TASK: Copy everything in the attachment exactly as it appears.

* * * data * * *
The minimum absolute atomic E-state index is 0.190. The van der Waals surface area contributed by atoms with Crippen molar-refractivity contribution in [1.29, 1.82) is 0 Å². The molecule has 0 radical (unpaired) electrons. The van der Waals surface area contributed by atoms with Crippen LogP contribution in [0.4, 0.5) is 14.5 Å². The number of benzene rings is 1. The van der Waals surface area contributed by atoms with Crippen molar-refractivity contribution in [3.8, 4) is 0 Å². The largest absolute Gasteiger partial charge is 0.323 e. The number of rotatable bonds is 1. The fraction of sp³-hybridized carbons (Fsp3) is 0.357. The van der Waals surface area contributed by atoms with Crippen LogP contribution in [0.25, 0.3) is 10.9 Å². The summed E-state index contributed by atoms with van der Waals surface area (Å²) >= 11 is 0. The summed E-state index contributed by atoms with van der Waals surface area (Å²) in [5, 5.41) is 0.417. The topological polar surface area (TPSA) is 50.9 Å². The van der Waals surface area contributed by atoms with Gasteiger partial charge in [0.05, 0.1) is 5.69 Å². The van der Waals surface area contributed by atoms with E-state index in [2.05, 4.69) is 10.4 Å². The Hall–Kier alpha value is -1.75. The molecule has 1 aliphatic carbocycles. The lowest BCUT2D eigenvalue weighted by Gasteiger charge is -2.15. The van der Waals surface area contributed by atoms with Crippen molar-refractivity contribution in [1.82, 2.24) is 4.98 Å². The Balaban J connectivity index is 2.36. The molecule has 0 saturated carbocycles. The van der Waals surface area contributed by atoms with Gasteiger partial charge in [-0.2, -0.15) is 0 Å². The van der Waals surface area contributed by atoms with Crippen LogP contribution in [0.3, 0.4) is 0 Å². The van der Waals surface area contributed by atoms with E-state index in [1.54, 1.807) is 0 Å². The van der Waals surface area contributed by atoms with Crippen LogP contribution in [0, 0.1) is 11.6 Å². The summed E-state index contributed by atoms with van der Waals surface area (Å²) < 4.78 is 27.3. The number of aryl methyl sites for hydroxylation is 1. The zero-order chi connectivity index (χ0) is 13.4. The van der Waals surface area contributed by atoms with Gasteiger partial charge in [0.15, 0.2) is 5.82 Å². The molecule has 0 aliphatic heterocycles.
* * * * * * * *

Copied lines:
The minimum absolute atomic E-state index is 0.190. The van der Waals surface area contributed by atoms with Crippen molar-refractivity contribution in [1.29, 1.82) is 0 Å². The molecule has 0 radical (unpaired) electrons. The van der Waals surface area contributed by atoms with Crippen LogP contribution in [0.4, 0.5) is 14.5 Å². The number of benzene rings is 1. The van der Waals surface area contributed by atoms with Crippen molar-refractivity contribution in [3.8, 4) is 0 Å². The largest absolute Gasteiger partial charge is 0.323 e. The number of rotatable bonds is 1. The fraction of sp³-hybridized carbons (Fsp3) is 0.357. The van der Waals surface area contributed by atoms with Crippen LogP contribution in [0.25, 0.3) is 10.9 Å². The summed E-state index contributed by atoms with van der Waals surface area (Å²) >= 11 is 0. The summed E-state index contributed by atoms with van der Waals surface area (Å²) in [5, 5.41) is 0.417. The topological polar surface area (TPSA) is 50.9 Å². The van der Waals surface area contributed by atoms with Gasteiger partial charge in [0.05, 0.1) is 5.69 Å². The van der Waals surface area contributed by atoms with E-state index in [2.05, 4.69) is 10.4 Å². The Hall–Kier alpha value is -1.75. The molecule has 1 aliphatic carbocycles. The lowest BCUT2D eigenvalue weighted by Gasteiger charge is -2.15. The van der Waals surface area contributed by atoms with Crippen molar-refractivity contribution in [1.82, 2.24) is 4.98 Å². The Balaban J connectivity index is 2.36. The molecule has 0 saturated carbocycles. The van der Waals surface area contributed by atoms with Gasteiger partial charge in [-0.2, -0.15) is 0 Å². The van der Waals surface area contributed by atoms with Crippen LogP contribution in [0.3, 0.4) is 0 Å². The van der Waals surface area contributed by atoms with E-state index in [1.54, 1.807) is 0 Å². The van der Waals surface area contributed by atoms with Crippen LogP contribution in [0, 0.1) is 11.6 Å². The summed E-state index contributed by atoms with van der Waals surface area (Å²) < 4.78 is 27.3. The number of aryl methyl sites for hydroxylation is 1. The zero-order chi connectivity index (χ0) is 13.4. The van der Waals surface area contributed by atoms with Gasteiger partial charge in [0.15, 0.2) is 5.82 Å². The molecule has 0 aliphatic heterocycles.